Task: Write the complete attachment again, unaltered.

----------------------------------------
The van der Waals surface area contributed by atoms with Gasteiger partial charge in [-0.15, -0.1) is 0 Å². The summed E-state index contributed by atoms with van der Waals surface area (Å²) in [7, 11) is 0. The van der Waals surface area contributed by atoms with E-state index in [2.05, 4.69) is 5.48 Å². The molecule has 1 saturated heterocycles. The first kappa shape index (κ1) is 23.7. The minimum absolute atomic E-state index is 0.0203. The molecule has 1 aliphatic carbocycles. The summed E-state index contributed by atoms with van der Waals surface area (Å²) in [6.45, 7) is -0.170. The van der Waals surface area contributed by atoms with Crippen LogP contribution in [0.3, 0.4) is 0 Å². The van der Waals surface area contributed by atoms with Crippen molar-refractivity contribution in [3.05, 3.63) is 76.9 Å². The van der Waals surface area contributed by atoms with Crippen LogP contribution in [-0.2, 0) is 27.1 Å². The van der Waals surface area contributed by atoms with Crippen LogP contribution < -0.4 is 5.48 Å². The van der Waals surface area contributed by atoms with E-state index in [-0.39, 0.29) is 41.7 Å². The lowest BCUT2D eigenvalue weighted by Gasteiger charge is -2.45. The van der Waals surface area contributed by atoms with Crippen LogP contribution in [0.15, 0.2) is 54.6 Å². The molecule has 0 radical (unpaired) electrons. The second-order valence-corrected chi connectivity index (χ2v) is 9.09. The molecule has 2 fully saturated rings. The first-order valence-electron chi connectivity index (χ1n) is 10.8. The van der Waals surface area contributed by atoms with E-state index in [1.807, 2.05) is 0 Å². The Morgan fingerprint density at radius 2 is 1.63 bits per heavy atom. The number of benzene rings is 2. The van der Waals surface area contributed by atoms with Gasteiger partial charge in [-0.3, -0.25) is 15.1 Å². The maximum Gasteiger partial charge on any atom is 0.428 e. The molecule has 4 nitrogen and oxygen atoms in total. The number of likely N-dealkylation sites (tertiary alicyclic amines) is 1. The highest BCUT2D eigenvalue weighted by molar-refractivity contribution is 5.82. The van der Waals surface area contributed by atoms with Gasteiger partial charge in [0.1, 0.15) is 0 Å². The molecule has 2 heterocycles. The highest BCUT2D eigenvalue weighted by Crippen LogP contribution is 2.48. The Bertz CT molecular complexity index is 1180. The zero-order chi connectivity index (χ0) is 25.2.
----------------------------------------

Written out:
The van der Waals surface area contributed by atoms with Gasteiger partial charge in [-0.15, -0.1) is 0 Å². The summed E-state index contributed by atoms with van der Waals surface area (Å²) in [7, 11) is 0. The van der Waals surface area contributed by atoms with E-state index in [2.05, 4.69) is 5.48 Å². The molecule has 1 saturated heterocycles. The first kappa shape index (κ1) is 23.7. The minimum absolute atomic E-state index is 0.0203. The molecule has 1 aliphatic carbocycles. The summed E-state index contributed by atoms with van der Waals surface area (Å²) in [6.45, 7) is -0.170. The van der Waals surface area contributed by atoms with Crippen LogP contribution in [0.3, 0.4) is 0 Å². The van der Waals surface area contributed by atoms with Crippen molar-refractivity contribution in [3.05, 3.63) is 76.9 Å². The van der Waals surface area contributed by atoms with Crippen LogP contribution in [-0.2, 0) is 27.1 Å². The van der Waals surface area contributed by atoms with Crippen LogP contribution < -0.4 is 5.48 Å². The van der Waals surface area contributed by atoms with E-state index in [-0.39, 0.29) is 41.7 Å². The lowest BCUT2D eigenvalue weighted by Gasteiger charge is -2.45. The van der Waals surface area contributed by atoms with Crippen LogP contribution in [0.15, 0.2) is 54.6 Å². The molecule has 0 radical (unpaired) electrons. The second-order valence-corrected chi connectivity index (χ2v) is 9.09. The molecule has 2 fully saturated rings. The first-order valence-electron chi connectivity index (χ1n) is 10.8. The van der Waals surface area contributed by atoms with E-state index in [1.807, 2.05) is 0 Å². The Morgan fingerprint density at radius 2 is 1.63 bits per heavy atom. The number of benzene rings is 2. The van der Waals surface area contributed by atoms with Gasteiger partial charge in [-0.3, -0.25) is 15.1 Å². The maximum Gasteiger partial charge on any atom is 0.428 e. The molecule has 4 nitrogen and oxygen atoms in total. The number of likely N-dealkylation sites (tertiary alicyclic amines) is 1. The highest BCUT2D eigenvalue weighted by molar-refractivity contribution is 5.82. The van der Waals surface area contributed by atoms with Gasteiger partial charge in [0.1, 0.15) is 0 Å². The molecule has 2 heterocycles. The highest BCUT2D eigenvalue weighted by Crippen LogP contribution is 2.48. The Bertz CT molecular complexity index is 1180. The zero-order chi connectivity index (χ0) is 25.2.